When a certain Thomas Shelby is sat on the table next to you know it’s going to be a good night. Celeb spots aside, Cillian Murphy wasn’t the dreamiest thing about my meal last week at Carousel, the Marylebone foodie hotspot that I’ve been aching to try for years.
Started by four cousins, it’s never really solidified itself as a restaurant per se, more of an event space-cum-supperclub venue-cum-gallery, or more diplomatically put by the Carousel team, a “creative hub”, which bridges a multitude of its incarnations.
That explains the interiors too, which feel a little unfinished but in the coolest way possible – all high ceilings, stark white walls juxtaposed with Spanish-style taverna tiles and NYC-esque exposed brick. Banquet tables and rustic crockery finish off the nonchalant, pared back look, allowing the real reason we came to shine through; the food.
There’s not really a cuisine that the Carousel bunch subscribe to, but rather a revolving door of chefs from all over the world who take up residency in the restaurant to create limited-run menus and events with one thing in mind: seriously good grub.
This summer is no different, with the launch of their Greatest Hits season, a glorious bounce back from five months of lockdown. The series comprises a selection of innovative feasting menus influenced by favourite dishes from the former 150 plus Carousel guest chefs that have graced the kitchen over the years, from the warm, blue waters of the Mediterranean to the umami flavours of Japan and the wild produce of Scotland. I was there to check out the Mediterranean offering which, if you’re quick, will be on offer until 29th August.
The menu works its way through the Med, from the salty, volcanic edges of Vesuvius to the spice markets of the Middle East, in a five-part menu coming in at a very reasonable £39.50 (a tenner knocked off if you book on Eat Out To Help Out days).
To start, I had warm, fresh flatbreads with labneh, tahini and grated tomatoes – the tomatoes being so juicy that they literally tasted like holiday, not like the subpar, poor British tomatoes we’re used to, and they weren’t, Chef Mark Tuttiett told us these particular ones had come from the slopes of the Campania region in Italy and a little closer, from Brittany.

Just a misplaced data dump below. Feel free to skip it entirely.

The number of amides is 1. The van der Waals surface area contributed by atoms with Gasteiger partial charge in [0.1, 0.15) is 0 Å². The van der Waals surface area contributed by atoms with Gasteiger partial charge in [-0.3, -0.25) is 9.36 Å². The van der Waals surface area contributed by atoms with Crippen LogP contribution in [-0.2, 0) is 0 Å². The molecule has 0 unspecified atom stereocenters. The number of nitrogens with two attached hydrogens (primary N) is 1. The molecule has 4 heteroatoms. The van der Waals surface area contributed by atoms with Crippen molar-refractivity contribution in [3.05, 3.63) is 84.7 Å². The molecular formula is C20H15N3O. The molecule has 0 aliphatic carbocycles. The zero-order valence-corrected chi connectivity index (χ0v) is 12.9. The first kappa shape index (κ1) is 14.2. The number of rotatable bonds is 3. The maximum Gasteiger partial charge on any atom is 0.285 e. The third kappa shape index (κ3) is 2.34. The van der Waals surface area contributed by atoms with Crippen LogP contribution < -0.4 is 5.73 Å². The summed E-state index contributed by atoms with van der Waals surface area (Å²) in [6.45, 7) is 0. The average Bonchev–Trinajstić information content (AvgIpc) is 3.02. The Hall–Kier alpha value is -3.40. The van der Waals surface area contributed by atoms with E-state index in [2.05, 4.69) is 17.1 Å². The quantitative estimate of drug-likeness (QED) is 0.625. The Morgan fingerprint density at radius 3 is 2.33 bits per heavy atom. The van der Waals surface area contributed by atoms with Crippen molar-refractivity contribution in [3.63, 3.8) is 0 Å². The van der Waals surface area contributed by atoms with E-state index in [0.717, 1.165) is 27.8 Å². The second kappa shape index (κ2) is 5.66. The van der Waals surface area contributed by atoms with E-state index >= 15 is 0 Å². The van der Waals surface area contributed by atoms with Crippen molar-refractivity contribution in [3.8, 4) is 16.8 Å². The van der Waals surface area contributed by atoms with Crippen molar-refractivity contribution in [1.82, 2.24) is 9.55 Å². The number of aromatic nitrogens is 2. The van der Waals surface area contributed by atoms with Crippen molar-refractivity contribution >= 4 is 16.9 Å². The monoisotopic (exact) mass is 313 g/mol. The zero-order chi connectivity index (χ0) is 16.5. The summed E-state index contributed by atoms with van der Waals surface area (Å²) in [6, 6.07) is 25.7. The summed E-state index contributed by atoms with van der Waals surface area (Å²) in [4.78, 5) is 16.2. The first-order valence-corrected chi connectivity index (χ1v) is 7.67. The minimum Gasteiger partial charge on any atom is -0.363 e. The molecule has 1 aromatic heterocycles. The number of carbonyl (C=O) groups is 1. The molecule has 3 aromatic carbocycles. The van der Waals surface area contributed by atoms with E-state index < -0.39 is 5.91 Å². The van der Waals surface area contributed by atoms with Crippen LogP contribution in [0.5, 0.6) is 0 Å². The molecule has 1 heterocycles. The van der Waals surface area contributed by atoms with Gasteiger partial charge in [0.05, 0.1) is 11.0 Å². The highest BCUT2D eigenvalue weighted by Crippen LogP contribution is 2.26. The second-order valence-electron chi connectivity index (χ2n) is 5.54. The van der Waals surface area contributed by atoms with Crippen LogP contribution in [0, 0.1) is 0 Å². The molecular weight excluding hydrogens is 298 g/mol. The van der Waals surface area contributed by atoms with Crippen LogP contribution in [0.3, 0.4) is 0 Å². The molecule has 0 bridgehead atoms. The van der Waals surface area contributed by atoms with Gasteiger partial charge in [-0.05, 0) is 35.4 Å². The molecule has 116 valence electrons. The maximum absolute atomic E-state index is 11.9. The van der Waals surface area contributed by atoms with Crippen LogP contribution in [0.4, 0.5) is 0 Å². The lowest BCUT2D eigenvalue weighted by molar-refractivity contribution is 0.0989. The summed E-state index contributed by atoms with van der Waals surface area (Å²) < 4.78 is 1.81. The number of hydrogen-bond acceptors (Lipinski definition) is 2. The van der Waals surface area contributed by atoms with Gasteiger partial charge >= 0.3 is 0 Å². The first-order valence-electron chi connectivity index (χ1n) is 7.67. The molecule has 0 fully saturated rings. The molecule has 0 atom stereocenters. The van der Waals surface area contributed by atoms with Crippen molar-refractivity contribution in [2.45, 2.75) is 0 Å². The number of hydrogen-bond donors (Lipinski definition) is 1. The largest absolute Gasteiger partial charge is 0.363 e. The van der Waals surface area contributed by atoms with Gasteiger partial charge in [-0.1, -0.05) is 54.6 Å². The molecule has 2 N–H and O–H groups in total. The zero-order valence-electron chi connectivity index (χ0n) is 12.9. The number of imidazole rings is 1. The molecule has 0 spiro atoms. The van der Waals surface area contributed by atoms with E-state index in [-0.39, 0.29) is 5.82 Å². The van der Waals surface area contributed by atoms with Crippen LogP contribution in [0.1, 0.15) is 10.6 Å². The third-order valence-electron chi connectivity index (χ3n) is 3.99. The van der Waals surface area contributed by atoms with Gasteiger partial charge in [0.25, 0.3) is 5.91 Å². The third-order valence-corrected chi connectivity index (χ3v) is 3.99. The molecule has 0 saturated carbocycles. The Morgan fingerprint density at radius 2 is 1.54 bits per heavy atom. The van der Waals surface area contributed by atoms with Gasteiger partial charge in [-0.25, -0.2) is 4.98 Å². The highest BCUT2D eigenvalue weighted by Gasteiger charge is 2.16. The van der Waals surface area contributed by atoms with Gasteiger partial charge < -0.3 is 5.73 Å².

Dish two was the star of the show: cured bream buried beneath a herby salad with a refreshing yogurt and sour sumac.
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Quite literally fresh off the boat (apart from the chef’s brief curing process), it was as fresh as you’d expect from a menu inspired by the sea. And no wonder seeing as the fish comes straight from their fishermen down in Cornwall (no middleman or market is used) and driven up to London, arriving at 1am ready for the day’s service.
The kind of pasta you slurp down, juices flying leaving a ring of orangey red around your lips and ruined white napkins but, because you’re on holiday, who cares?
Onto Italy and the streets of Naples for the next course and a gloriously silky bowl of bucatini pasta, oiled up with ‘nduja butter. Packed with red chilli , the heat built up as the bowl went down but was softened with stringy stracciatella cheese. This is the kind of pasta you slurp down, juices flying leaving a ring of orangey red around your lips and ruined white napkins but, because you’re on holiday, who cares?
Three courses in, two of which consisted of bread and pasta, this was turning out to be a Mediterranean feast. The lamb was excellent however, and although the cut was shoulder, it was grilled rather than cooked low and slow as you’d expect, but surprisingly tender nonetheless.
The chef explained that they buy the whole animal when it comes to their meat, not only to make it more sustainable but to keep the menu varied. This particular dish will stay on the menu until the Med menu’s run is done, but one day it might be with lamb leg, the next shoulder or neck, and so on. It also makes the chefs really “look after the meat,” as he explained. In the case of shoulder, cutting out the sinuet, taking time over it and putting love into the dish – as is the Mediterranean way.
A trio of sides accompanied the plate – a simple tomato and garlic salad made excellent with the sheer quality of produce; a green salad; and an epic aubergine parmigiana so good and meaty it could have been a dish all on its own.
Dessert on the Med menu is the holiday classic of churros. Essentially just dough deep fried, it’s so simple but when done well, I couldn’t think of a better way to top off a meal. Tuttiett served his with whipped cream and dulce de leech, proving that sometimes the most uncomplicated of dishes, like those you’ll fine in the Med, really are the best.
Carousel’s Greatest Hits menu will be available until the end of the summer, Tuesday-Saturday. Vol 3. THE MEDITERRANEAN is on until 29th August priced at £39.50 per head.